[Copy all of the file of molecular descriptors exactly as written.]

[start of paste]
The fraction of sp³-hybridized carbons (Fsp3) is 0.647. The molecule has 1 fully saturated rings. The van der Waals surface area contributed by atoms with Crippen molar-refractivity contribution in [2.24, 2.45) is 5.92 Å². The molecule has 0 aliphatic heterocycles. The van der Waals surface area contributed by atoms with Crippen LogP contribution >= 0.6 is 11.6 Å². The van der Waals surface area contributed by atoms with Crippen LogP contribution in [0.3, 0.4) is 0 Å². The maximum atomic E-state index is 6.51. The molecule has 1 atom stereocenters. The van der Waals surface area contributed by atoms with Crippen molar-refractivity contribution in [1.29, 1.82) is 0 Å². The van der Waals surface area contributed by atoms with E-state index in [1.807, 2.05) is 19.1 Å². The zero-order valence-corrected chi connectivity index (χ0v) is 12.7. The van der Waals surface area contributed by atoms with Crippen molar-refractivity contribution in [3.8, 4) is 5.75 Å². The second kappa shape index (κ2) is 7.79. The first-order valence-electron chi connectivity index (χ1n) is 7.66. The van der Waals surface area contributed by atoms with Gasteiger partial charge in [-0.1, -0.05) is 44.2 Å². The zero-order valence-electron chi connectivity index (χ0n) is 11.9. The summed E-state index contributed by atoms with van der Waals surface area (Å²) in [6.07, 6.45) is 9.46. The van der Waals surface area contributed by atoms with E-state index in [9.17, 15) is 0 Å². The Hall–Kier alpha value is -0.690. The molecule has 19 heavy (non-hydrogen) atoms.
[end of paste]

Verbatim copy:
The fraction of sp³-hybridized carbons (Fsp3) is 0.647. The molecule has 1 fully saturated rings. The van der Waals surface area contributed by atoms with Crippen molar-refractivity contribution in [2.24, 2.45) is 5.92 Å². The molecule has 0 aliphatic heterocycles. The van der Waals surface area contributed by atoms with Crippen LogP contribution >= 0.6 is 11.6 Å². The van der Waals surface area contributed by atoms with Crippen LogP contribution in [0.3, 0.4) is 0 Å². The maximum atomic E-state index is 6.51. The molecule has 1 atom stereocenters. The van der Waals surface area contributed by atoms with Crippen molar-refractivity contribution in [1.29, 1.82) is 0 Å². The van der Waals surface area contributed by atoms with E-state index in [1.807, 2.05) is 19.1 Å². The zero-order valence-corrected chi connectivity index (χ0v) is 12.7. The van der Waals surface area contributed by atoms with Crippen molar-refractivity contribution in [3.8, 4) is 5.75 Å². The second kappa shape index (κ2) is 7.79. The first-order valence-electron chi connectivity index (χ1n) is 7.66. The van der Waals surface area contributed by atoms with Gasteiger partial charge in [-0.1, -0.05) is 44.2 Å². The zero-order valence-electron chi connectivity index (χ0n) is 11.9. The summed E-state index contributed by atoms with van der Waals surface area (Å²) in [6.07, 6.45) is 9.46. The van der Waals surface area contributed by atoms with E-state index in [9.17, 15) is 0 Å². The Hall–Kier alpha value is -0.690. The molecule has 19 heavy (non-hydrogen) atoms.